These distancing efforts, however, are painful and costly, which helps explain why compliance has been uneven. Across the country, many individuals have continued to congregate blithely at parks and parties. Some businesses, such as Tesla and Hobby Lobby, flouted the shutdown orders by claiming risibly to be essential.
Hence the government's interest in using tools to monitor the public's movements as a way to enforce the new rules. Such monitoring can also help identify where the virus is quietly spreading, public health experts argue, so that we can contain infections and start restoring our lives and livelihoods.
The most visible of these efforts are the barriers erected by countries, and even some U.S. states, to limit the arrival of people from virus hotbeds. Yes, it's disturbing and un-American to see troopers patrolling the borders of Texas, Rhode Island and Florida to intercept out-of-state travelers and order them into quarantine. But at least the public can see what's being done, document when the restrictions are being applied unfairly and know when they end.
By contrast, the measures taken by numerous countries to use location data from cell phones in the fight against COVID-19 are often invisible and even undisclosed. That makes it hard, if not impossible, for the public to weigh the privacy trade-offs.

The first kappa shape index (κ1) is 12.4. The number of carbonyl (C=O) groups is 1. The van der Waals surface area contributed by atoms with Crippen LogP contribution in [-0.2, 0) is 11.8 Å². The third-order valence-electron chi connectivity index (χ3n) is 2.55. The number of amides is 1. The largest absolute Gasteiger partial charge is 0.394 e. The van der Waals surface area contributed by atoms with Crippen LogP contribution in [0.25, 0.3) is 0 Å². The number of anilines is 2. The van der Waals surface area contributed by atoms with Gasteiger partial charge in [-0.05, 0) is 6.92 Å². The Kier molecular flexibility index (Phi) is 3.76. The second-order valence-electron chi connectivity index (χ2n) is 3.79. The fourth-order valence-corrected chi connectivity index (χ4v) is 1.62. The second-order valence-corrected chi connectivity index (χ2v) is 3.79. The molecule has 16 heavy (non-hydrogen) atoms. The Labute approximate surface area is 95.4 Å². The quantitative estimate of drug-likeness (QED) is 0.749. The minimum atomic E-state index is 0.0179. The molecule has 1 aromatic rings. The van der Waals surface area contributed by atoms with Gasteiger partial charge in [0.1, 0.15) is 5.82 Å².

That's why aides to Sen. Ron Wyden (D-Ore.) are investigating what kind of surveillance may be taking place in the United States and how effective experts believe it may be.
The Wall Street Journal reported last week that federal, state and local officials in the U.S. are using anonymized data collected from advertisements on mobile devices to measure the effectiveness of the current social distancing guidelines and mandates. The goal is to help estimate how many infections may develop and need treatment locally, as well as potentially to identify the businesses and sites that aren't complying with the rules.